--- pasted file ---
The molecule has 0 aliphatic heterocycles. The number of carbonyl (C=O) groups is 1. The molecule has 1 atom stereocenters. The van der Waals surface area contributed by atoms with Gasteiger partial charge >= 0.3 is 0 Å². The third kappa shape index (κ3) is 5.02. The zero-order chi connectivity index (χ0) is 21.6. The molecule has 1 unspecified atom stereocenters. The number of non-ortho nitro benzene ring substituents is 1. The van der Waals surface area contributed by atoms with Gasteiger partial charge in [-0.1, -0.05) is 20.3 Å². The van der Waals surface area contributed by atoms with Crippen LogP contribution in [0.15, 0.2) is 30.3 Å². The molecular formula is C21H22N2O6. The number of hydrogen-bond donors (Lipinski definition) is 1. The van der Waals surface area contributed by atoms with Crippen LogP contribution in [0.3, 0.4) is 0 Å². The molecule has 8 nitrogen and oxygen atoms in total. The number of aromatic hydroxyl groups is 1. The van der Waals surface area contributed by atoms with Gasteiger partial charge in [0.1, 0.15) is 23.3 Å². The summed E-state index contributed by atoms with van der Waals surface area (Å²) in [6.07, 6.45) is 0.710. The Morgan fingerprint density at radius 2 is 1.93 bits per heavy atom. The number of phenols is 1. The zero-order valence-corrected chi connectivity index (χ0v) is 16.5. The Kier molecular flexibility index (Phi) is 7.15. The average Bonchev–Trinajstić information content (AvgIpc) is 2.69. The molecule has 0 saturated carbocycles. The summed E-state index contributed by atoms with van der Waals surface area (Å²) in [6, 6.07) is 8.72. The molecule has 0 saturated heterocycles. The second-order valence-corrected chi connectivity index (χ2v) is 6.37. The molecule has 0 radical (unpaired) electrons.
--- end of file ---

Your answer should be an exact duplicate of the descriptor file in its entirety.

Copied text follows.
The molecule has 0 aliphatic heterocycles. The number of carbonyl (C=O) groups is 1. The molecule has 1 atom stereocenters. The van der Waals surface area contributed by atoms with Gasteiger partial charge >= 0.3 is 0 Å². The third kappa shape index (κ3) is 5.02. The zero-order chi connectivity index (χ0) is 21.6. The molecule has 1 unspecified atom stereocenters. The number of non-ortho nitro benzene ring substituents is 1. The van der Waals surface area contributed by atoms with Gasteiger partial charge in [-0.1, -0.05) is 20.3 Å². The van der Waals surface area contributed by atoms with Crippen LogP contribution in [0.15, 0.2) is 30.3 Å². The molecular formula is C21H22N2O6. The number of hydrogen-bond donors (Lipinski definition) is 1. The van der Waals surface area contributed by atoms with Crippen LogP contribution in [0.3, 0.4) is 0 Å². The molecule has 8 nitrogen and oxygen atoms in total. The number of aromatic hydroxyl groups is 1. The van der Waals surface area contributed by atoms with Gasteiger partial charge in [0.1, 0.15) is 23.3 Å². The summed E-state index contributed by atoms with van der Waals surface area (Å²) in [6.07, 6.45) is 0.710. The Morgan fingerprint density at radius 2 is 1.93 bits per heavy atom. The number of phenols is 1. The zero-order valence-corrected chi connectivity index (χ0v) is 16.5. The Kier molecular flexibility index (Phi) is 7.15. The average Bonchev–Trinajstić information content (AvgIpc) is 2.69. The molecule has 0 saturated carbocycles. The summed E-state index contributed by atoms with van der Waals surface area (Å²) in [6, 6.07) is 8.72. The molecule has 0 saturated heterocycles. The second-order valence-corrected chi connectivity index (χ2v) is 6.37. The molecule has 0 radical (unpaired) electrons.